July 11, 2022
Varicose veins can be treated in various ways, depending on factors such as the severity of the condition and the cosmetic concerns of the patient. When they are not severe, a number of lifestyle habits such as exercise, weight loss, wearing loose clothes, wearing compression stockings, and elevating the legs may help mitigate the risk of further complications.
If they become more severe, your doctor might recommend a non-invasive procedure. These include sclerotherapy, radiofrequency ablation and Veinwave, although the latter is mostly reserved for spider (or thread) veins.
Regardless of what type of procedure is chosen, it is crucial that you have all the accurate and necessary information. It is also important to know what to expect before and after the treatment.
One common misconception is that surgery is the only option to treat varicose veins. Nowadays, there are less invasive procedures as mentioned above. Sclerotherapy involves injecting a solution directly into the vein, which scars the vein and forces blood to reroute through healthier veins; whilst radiofrequency ablation consists of heat being delivered via a catheter in order to seal the damaged vein.
This variety of non-invasive procedures show that surgery is definitely not the only option when home treatments do not work to treat varicose veins.
A second misconception is that treatment is painful. While pain may be possible, as with any kind of treatment, feeling minor discomfort in the leg after the procedure is more likely. Even with surgery, it will be minimal and last a short time.
Yet another misconception is that treating varicose veins is only for aesthetic purposes. Varicose veins can be a result of weak or damaged valves and, if valves are unable to do their job of preventing the backward flow of blood, veins can stretch or twist.
For some, these twisted, enlarged veins are simply a cosmetic problem but, for others, they come with discomfort and pain that can lead to bigger issues. Though rare, some of these complications include blood clots, bleeding, and ulcers. Getting them checked over by your doctor can help you understand what exactly is going on in your veins and what treatment might be needed.
You may leave the procedure in elastic bandages and have to wear compression stockings for some time. Minor pain, bruising, swelling, or redness are to be expected after treatment. This can last for a few days, but any discomfort can be usually managed using over-the-counter pain relief.
Knowing how to treat your legs during their recovery time is key and maintaining a good relationship with your body stems from patience and consistency. The top recommendation is to move your body. Stretching, walking, or using the treadmill or elliptical are great ways to exercise and keep moving.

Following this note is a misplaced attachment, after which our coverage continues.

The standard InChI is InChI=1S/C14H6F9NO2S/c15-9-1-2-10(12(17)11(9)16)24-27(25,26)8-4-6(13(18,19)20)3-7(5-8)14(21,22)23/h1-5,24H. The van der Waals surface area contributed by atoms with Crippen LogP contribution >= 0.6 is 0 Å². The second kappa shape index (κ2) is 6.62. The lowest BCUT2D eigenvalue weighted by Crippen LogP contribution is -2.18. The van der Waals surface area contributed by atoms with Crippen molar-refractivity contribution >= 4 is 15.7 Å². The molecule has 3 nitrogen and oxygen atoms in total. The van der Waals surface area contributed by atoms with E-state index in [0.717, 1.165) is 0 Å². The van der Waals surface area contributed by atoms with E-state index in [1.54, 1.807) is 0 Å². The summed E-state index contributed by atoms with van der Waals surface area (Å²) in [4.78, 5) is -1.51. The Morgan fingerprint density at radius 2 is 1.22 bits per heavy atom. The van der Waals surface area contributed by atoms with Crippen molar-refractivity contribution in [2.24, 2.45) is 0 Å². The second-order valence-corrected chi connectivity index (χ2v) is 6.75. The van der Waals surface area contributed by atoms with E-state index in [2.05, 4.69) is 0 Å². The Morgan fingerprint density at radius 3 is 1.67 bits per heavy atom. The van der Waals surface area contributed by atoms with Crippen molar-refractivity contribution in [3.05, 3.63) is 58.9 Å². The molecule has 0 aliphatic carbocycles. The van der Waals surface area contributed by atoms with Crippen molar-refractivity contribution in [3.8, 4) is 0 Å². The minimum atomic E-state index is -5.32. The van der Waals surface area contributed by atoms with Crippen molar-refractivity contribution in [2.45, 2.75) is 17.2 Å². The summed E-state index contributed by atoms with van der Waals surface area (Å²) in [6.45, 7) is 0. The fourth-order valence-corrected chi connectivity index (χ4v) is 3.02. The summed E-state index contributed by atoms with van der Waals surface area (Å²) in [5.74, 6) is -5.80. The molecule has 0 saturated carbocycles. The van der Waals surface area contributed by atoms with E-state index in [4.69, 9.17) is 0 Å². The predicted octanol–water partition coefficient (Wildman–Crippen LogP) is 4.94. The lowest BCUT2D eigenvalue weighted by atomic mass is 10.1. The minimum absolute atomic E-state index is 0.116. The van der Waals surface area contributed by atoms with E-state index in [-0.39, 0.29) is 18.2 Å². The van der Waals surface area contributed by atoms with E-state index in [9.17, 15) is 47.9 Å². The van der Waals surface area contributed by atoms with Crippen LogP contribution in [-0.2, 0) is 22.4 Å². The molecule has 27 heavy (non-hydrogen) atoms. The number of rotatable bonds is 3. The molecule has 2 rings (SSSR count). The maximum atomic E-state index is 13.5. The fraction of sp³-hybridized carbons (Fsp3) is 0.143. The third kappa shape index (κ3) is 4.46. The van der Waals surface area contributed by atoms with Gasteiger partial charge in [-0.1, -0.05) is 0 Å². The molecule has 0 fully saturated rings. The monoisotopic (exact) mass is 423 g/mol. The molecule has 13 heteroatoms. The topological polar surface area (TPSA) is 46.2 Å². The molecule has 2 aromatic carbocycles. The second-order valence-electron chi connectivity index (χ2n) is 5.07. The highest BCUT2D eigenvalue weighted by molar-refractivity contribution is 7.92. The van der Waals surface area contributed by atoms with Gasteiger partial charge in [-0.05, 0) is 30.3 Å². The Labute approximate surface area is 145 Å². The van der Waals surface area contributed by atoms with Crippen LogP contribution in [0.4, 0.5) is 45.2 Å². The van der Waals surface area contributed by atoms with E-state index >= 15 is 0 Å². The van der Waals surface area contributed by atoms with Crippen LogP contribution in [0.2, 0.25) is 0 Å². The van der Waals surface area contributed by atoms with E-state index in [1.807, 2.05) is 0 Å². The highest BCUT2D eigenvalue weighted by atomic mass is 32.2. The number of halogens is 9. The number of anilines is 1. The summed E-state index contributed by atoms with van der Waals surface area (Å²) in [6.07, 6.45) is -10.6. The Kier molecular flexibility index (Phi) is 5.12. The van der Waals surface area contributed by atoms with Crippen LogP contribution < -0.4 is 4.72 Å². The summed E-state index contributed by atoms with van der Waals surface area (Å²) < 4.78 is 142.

However, rest is crucial for at least the first week, so there is no need to rush into your activity—slowly increase instead. Vigorous activities like running and heavy lifting should be avoided in order to keep the vein(s) from straining.
Long periods of sitting or standing should also be avoided throughout the healing process for the same reason. Your legs should be regularly elevated even while sleeping to reduce the pressure put on the lower part of your body and ease pain or swelling. Elevation also keeps the blood from pooling in the legs, improving blood flow to the rest of your body. Crossing your legs should also ideally be avoided.
A warm compress and a gentle massage a few times a day can help if you feel hardened, tender knots. Refrain from soaking in a bath or entering pools of water to avoid infection in the area. Loose clothes should be worn as opposed to tight clothes like skinny jeans that can restrict circulation. Lastly, compression stockings help speed up recovery by applying pressure on your ankles and legs, which help the vein valves to function properly.
Ready to take the first step to a life free of varicose veins?
Just as there is plenty of conflicting information online about varicose veins, it is very easy to stumble upon confusing opinions or descriptions of treatment procedures. Remember to always seek expert medical advice if you or someone you know shows symptoms of vein disease.
If you would like to learn more about varicose veins and the minimally invasive procedures available at the UK Vein Clinic, feel free to browse our blog. And if you are already showing symptoms, even if they’re minor, and would like to get an assessment, speak to our specialists!
Take our two-minute diagnostic test to see if you could benefit from varicose vein treatment.
Share our article and help us to leave UK free of varicose veins
We're pleased to be able to provide our world-class varicose vein treatment in a variety of places throughout the United Kingdom. Learn more about your treatment options, including endovenous radio-frequency ablation (EVRF) and foam sclerotherapy, at the clinic closest to you
We've detected an Ad Blocker in your browser.
Please disable or pause the Ad Blocker and refresh the page to be able to view our form correctly.